Sometimes when I sleep I dream of the time he does and the images haunt me. Things left unsettled. Emotions raw and exposed, never healed, and never able to heal. If we are the sum of our decisions and our actions, Barry is a hard problem to solve. And what am I if I don’t even make an attempt? What does the sum of my decisions and actions equal?
Bitterness? Regret? Both of them are ever present in my mind, but I’d like to think that, over the years, they have lost power. And there are so many variables to track. I learned of an older half sister that doesn’t want anything to do with me after earnest attempts to reach out. How am I supposed to factor that disappointment in? Does Barry bear the blame for the intense sense of rejection I felt when it became apparent I had no place in my sister’s life?
Despite all of that, I strive to give him the benefit of the doubt. I try so very dearly to keep the hope alive that he will change. That maybe he can put the bottle down and never pick it back up. Foolish. There’s always some trigger. There’s always an empty bottle with dregs dripping slowly onto the carpet, an indelible stain on my efforts to bridge the divide.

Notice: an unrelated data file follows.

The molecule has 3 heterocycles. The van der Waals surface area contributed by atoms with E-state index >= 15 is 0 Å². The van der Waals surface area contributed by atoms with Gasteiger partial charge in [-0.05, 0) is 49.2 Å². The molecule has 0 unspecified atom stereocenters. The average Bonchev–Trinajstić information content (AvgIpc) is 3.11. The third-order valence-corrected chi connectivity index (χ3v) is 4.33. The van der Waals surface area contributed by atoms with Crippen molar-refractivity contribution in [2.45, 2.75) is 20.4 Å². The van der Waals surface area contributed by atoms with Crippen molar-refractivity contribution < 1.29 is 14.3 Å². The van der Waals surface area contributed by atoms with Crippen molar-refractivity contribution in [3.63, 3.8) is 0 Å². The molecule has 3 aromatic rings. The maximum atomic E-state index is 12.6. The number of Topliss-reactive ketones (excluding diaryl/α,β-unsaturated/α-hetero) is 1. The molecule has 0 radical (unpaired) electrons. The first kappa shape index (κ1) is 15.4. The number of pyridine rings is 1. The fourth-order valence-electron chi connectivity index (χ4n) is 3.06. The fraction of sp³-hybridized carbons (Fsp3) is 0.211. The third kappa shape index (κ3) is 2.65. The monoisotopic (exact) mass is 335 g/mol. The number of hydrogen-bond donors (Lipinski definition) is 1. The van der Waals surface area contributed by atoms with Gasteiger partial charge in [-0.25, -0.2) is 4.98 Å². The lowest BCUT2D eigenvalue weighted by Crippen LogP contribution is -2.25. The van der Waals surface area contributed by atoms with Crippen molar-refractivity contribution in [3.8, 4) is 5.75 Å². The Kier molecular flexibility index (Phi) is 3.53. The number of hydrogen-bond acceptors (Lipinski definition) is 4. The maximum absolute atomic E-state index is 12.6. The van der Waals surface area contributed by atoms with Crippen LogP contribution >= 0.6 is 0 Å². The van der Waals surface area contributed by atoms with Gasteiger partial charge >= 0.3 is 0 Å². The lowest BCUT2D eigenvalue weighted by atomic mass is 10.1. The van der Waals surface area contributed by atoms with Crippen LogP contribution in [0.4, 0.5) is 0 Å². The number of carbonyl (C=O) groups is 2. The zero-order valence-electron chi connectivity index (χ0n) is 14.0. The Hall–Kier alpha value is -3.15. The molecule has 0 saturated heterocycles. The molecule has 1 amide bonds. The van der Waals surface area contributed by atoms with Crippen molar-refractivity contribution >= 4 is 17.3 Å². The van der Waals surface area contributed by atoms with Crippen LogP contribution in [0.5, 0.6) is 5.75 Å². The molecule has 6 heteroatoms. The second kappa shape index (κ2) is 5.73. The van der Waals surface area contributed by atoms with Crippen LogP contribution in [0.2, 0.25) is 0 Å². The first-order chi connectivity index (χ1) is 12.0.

When I ran for State Representative in 2014 he was arrested for a DUI and evading arrest by leading police on a chase. He was in jail for almost a whole year.
And yet, even after all of that I did my best to forgive him and reestablish a relationship with him. Even after all of the indignities of my youth I still saw enough good in him to make the attempt. The feelings are still so fucking raw from all of the failures, and as time goes on they only compound. Every year, after one of our setbacks, I toy with the idea of cutting him out of my life and moving on. Soon the anger starts to subside and I slowly let him creep back in.
I do not, at this point, believe that he can change. I do not believe that, after all he’s been through, he really wants to change in a substantive way. So where do I go from here?